The talk will be held English, German, Kurdish and Turkish with translations in German available.

Art and Politics, Uncategorized

Intervention with the Body

Michèle Magema is a Congolese-French artist who deals with questions of identity, race,colonialism and femininity in her work. Although she is a multi-media artist, she herself states that performance is her favorite medium, because it is most“real” and can never be replicated identically, duplicated or viewed twice. Similarly, her presentation on 13th November at Museum for Gegenwartskunst mirrors this statement. Instead of giving a talk about the body or theory behind her work, her talk seems to be more of a performance in which she stages her identity:“identité multiple et complex” (“multiple and complex identity”). This is what she performs in her talk, where she uses fragments of words that define her and her experience as a woman, Congolese, African and European. She performs these identities in a form of rhythmic speech: “Congo. L’Idée. Exploité.(…) Génocide Oublié.” (Congo. The idea. Exploited. Forgotton Genocide). In the beginningof her speech, she says she is “Congolese, French, Parisienne,” categorizing herself with words that on the one hand may reflect contradictions but on the other hand which define her reality and her experience. In colonialism, and in post-colonial societies, the non-white and the colonial subject is othered and can thus never be truly “European,” or “French”. Nevertheless, although colonial ideology perpetuates a dichotomy between the European and the “other,” reality, especially because of and in post-colonial societies, prove that identities are always mixed and fragmented rather than categorical. Identities can be fractured, layered, mixed, and woven into one, and Magema represents this through her body and her work. She proves her own existence by deconstructing those dichotomies, through performing with her body. Therefore, she herself acts as a form of resistance: “Je veux laisser des traces. Je resiste” (I wantto leave traces. I resist). Resistance is formed by portraying an experience that is more complex and real than dominant political ideologies and propaganda. Through her performances and her body, she takes up space, proving and marking her existence.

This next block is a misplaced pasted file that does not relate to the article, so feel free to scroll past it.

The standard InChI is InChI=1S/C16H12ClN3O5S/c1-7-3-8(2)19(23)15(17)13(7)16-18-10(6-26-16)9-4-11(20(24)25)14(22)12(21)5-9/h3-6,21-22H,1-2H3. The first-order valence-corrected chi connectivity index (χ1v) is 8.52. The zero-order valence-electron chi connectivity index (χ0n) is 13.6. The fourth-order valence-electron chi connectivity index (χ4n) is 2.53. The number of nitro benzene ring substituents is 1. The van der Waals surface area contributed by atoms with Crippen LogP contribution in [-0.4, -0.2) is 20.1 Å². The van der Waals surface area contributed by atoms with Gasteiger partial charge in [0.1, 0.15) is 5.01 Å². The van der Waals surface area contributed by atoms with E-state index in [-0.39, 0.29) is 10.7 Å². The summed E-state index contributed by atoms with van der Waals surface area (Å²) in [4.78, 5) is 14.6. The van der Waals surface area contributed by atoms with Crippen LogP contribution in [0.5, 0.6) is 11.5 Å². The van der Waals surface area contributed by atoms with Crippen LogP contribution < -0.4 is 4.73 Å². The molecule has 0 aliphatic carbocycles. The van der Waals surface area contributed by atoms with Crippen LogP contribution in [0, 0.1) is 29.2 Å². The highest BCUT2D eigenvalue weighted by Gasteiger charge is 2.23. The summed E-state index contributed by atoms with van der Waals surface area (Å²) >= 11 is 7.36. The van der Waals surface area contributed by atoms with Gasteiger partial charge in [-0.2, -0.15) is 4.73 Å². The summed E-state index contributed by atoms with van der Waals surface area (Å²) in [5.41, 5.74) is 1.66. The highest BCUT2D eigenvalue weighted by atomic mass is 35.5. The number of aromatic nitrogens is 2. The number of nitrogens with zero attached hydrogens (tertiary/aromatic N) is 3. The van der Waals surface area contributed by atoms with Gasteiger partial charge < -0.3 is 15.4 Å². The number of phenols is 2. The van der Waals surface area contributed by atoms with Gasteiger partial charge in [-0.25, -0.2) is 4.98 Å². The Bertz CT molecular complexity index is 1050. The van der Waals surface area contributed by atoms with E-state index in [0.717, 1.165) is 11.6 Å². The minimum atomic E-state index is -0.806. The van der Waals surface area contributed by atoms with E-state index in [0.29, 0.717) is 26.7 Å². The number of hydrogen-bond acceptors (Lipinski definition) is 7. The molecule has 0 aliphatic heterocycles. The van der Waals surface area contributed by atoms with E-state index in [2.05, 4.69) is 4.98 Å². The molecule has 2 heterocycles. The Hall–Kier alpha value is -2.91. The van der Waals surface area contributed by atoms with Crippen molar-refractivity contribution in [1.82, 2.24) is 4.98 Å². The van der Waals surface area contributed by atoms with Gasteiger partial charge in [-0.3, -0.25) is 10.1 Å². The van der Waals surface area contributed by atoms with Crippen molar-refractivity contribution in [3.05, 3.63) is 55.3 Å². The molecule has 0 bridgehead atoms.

The use of the body, as generally with performances, is central to Magema’s work. This is evident, for example, in her famous piece two-channel video installation “Oyé Oyé.” One channel shows the artist miming a military march with her head cut off, the other channel shows public images from the Mobutu Era, including parades with young women. In her analysis of the work, N’Goné Fall writes: “In both, the African female body is shown as an instrument of propaganda. By parodying the political concept of identity, Magema forces us to reconsider a country’s past”.[1]Therefore, not only her body itself, but also the body in its female form acts as a catalyst for rereading both the past and present. Through being active in the performance, Magema takes control of herself and herself as a subject rather than being an instrument of propaganda.